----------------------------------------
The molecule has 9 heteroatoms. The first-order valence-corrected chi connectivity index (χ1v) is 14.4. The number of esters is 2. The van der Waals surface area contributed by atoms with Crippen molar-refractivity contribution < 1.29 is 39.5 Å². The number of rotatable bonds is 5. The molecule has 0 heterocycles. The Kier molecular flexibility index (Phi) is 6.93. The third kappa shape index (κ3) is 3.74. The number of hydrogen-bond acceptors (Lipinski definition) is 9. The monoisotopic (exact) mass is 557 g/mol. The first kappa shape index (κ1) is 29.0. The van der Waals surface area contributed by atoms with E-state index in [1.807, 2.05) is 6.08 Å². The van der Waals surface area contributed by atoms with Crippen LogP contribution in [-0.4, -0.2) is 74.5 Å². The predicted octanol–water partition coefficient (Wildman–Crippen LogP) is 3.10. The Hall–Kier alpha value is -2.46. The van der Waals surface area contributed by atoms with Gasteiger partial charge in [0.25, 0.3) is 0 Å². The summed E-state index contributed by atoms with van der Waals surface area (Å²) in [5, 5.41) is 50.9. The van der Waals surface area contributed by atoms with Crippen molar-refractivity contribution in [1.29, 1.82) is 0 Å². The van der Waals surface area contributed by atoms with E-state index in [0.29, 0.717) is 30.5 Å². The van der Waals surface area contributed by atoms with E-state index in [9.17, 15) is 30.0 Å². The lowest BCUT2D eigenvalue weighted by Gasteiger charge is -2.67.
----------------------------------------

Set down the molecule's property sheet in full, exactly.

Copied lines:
The molecule has 9 heteroatoms. The first-order valence-corrected chi connectivity index (χ1v) is 14.4. The number of esters is 2. The van der Waals surface area contributed by atoms with Crippen molar-refractivity contribution < 1.29 is 39.5 Å². The number of rotatable bonds is 5. The molecule has 0 heterocycles. The Kier molecular flexibility index (Phi) is 6.93. The third kappa shape index (κ3) is 3.74. The number of hydrogen-bond acceptors (Lipinski definition) is 9. The monoisotopic (exact) mass is 557 g/mol. The first kappa shape index (κ1) is 29.0. The van der Waals surface area contributed by atoms with E-state index in [1.807, 2.05) is 6.08 Å². The van der Waals surface area contributed by atoms with Crippen LogP contribution in [-0.4, -0.2) is 74.5 Å². The predicted octanol–water partition coefficient (Wildman–Crippen LogP) is 3.10. The Hall–Kier alpha value is -2.46. The van der Waals surface area contributed by atoms with Gasteiger partial charge in [0.25, 0.3) is 0 Å². The summed E-state index contributed by atoms with van der Waals surface area (Å²) in [5, 5.41) is 50.9. The van der Waals surface area contributed by atoms with Crippen molar-refractivity contribution in [1.29, 1.82) is 0 Å². The van der Waals surface area contributed by atoms with E-state index in [0.29, 0.717) is 30.5 Å². The van der Waals surface area contributed by atoms with E-state index in [9.17, 15) is 30.0 Å². The lowest BCUT2D eigenvalue weighted by Gasteiger charge is -2.67.